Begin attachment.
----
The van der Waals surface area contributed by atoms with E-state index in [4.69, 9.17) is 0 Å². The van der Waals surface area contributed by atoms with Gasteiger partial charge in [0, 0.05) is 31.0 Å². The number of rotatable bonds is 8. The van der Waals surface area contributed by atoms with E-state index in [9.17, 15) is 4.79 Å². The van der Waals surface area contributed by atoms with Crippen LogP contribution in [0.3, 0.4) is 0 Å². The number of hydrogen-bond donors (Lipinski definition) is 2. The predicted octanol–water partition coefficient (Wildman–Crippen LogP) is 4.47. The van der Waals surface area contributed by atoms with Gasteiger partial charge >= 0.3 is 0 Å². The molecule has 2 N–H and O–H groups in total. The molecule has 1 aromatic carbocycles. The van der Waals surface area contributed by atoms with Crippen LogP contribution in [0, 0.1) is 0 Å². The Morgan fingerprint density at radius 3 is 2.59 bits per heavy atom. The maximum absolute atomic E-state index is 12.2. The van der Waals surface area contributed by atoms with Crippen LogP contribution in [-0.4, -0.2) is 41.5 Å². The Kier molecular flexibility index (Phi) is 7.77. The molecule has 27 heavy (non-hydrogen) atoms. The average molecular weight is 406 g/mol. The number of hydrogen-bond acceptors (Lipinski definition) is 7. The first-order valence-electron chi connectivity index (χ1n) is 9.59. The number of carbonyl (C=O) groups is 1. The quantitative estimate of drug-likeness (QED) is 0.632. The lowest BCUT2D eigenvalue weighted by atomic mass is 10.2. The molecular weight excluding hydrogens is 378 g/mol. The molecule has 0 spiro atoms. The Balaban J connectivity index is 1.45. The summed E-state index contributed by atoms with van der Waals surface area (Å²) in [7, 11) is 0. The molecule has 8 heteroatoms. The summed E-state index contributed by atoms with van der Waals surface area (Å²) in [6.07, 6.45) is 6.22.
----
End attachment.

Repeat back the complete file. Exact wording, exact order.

The van der Waals surface area contributed by atoms with E-state index in [4.69, 9.17) is 0 Å². The van der Waals surface area contributed by atoms with Gasteiger partial charge in [0, 0.05) is 31.0 Å². The number of rotatable bonds is 8. The van der Waals surface area contributed by atoms with E-state index in [9.17, 15) is 4.79 Å². The van der Waals surface area contributed by atoms with Crippen LogP contribution in [0.3, 0.4) is 0 Å². The number of hydrogen-bond donors (Lipinski definition) is 2. The predicted octanol–water partition coefficient (Wildman–Crippen LogP) is 4.47. The van der Waals surface area contributed by atoms with Gasteiger partial charge >= 0.3 is 0 Å². The molecule has 2 N–H and O–H groups in total. The molecule has 1 aromatic carbocycles. The van der Waals surface area contributed by atoms with Crippen LogP contribution in [0, 0.1) is 0 Å². The Morgan fingerprint density at radius 3 is 2.59 bits per heavy atom. The maximum absolute atomic E-state index is 12.2. The van der Waals surface area contributed by atoms with Crippen LogP contribution in [-0.4, -0.2) is 41.5 Å². The Kier molecular flexibility index (Phi) is 7.77. The molecule has 27 heavy (non-hydrogen) atoms. The average molecular weight is 406 g/mol. The number of hydrogen-bond acceptors (Lipinski definition) is 7. The first-order valence-electron chi connectivity index (χ1n) is 9.59. The number of carbonyl (C=O) groups is 1. The quantitative estimate of drug-likeness (QED) is 0.632. The lowest BCUT2D eigenvalue weighted by atomic mass is 10.2. The molecular weight excluding hydrogens is 378 g/mol. The molecule has 0 spiro atoms. The Balaban J connectivity index is 1.45. The summed E-state index contributed by atoms with van der Waals surface area (Å²) in [7, 11) is 0. The molecule has 8 heteroatoms. The summed E-state index contributed by atoms with van der Waals surface area (Å²) in [6.07, 6.45) is 6.22.